Team pon­ders al­gae with fish, salt

Pilbara News - - News - Ben Leahy

Hed­land could be home to a multi-use al­gae com­plex near the salt works, a Pil­bara De­vel­op­ment Com­mis­sion study has found.

Speak­ing at last week’s Hed­land Eco­nomic and Re­sources Fo­rum, PDC man­ager of strat­egy and knowl­edge Justin Fromm said the Pil­bara could de­velop big al­gae and aquaculture in­dus­tries.

He said his team re­cently un­der­took pre­lim­i­nary stud­ies to iden­tify lo­ca­tions for fu­ture de­vel­op­ments.

As part of this, the PDC es­ti­mated it would cost about $65-$80 mil­lion to set up a multi-use al­gae farm in Port Hed­land, close to the salt works, port and air­port.

“The beauty about al­gae-cul­ture is it has a lot of other syn­er­gis­tic uses,” Mr Fromm said.

“You could have al­gae and aquaculture to­gether (or) al­gae, aquaculture and salt pro­duc­tion to­gether — a whole range of in­dus­tries can be co-lo­cated.

“(This Port Hed­land site) would be a multi-use precinct, we wouldn’t just do al­gae-cul­ture, we would be in­vest­ing in in­fras­truc­ture that would suit a num­ber of uses.”

His com­ments come as the PDC hopes to help lay the foun­da­tions for a big aquaculture in­dus­try to set up and be ex­port­ing from the Pil­bara by 2035.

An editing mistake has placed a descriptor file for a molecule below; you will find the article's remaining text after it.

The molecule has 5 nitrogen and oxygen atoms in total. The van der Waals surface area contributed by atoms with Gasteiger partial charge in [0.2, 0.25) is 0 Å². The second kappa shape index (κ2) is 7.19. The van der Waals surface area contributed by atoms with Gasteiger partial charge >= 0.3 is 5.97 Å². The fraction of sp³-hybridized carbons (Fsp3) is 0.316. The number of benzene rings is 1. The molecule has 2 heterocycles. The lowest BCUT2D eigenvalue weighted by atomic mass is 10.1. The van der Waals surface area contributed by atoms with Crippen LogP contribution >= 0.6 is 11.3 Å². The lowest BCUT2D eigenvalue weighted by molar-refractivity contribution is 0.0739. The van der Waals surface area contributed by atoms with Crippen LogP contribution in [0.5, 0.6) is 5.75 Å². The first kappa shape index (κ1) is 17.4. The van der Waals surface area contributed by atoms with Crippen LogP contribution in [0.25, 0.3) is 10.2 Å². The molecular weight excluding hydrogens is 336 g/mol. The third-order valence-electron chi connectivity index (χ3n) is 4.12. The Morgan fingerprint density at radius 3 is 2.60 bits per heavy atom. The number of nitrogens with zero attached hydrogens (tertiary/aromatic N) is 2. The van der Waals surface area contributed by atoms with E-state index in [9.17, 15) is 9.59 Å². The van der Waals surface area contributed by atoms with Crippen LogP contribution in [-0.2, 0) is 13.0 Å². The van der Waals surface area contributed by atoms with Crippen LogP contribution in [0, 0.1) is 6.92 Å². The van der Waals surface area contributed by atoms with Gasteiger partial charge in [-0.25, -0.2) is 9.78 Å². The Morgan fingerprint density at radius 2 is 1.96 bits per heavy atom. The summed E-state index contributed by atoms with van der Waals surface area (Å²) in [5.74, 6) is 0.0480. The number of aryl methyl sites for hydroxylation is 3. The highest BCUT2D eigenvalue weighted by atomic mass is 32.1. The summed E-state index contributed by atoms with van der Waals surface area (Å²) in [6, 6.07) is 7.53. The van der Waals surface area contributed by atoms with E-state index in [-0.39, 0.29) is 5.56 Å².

He said the PDC had iden­ti­fied po­ten­tial al­gae-cul­ture and oys­ter and fin­fish aquaculture sites across the re­gion, in­clud­ing near Ash­bur­ton, Kar­ratha and Hed­land.

With wild fish­eries near their max­i­mum out­put and seafood de­mand still grow­ing with ris­ing global mid­dle-class pop­u­la­tions, Mr Fromm said aquaculture was now the fastest-grow­ing pri­mary in­dus­try in the world.

“It is grow­ing twice as fast as meat and ce­re­als, which are grow­ing at about 3 per cent,” he said.

“Aquaculture has been grow­ing at 6 per cent for at least the last two decades.”

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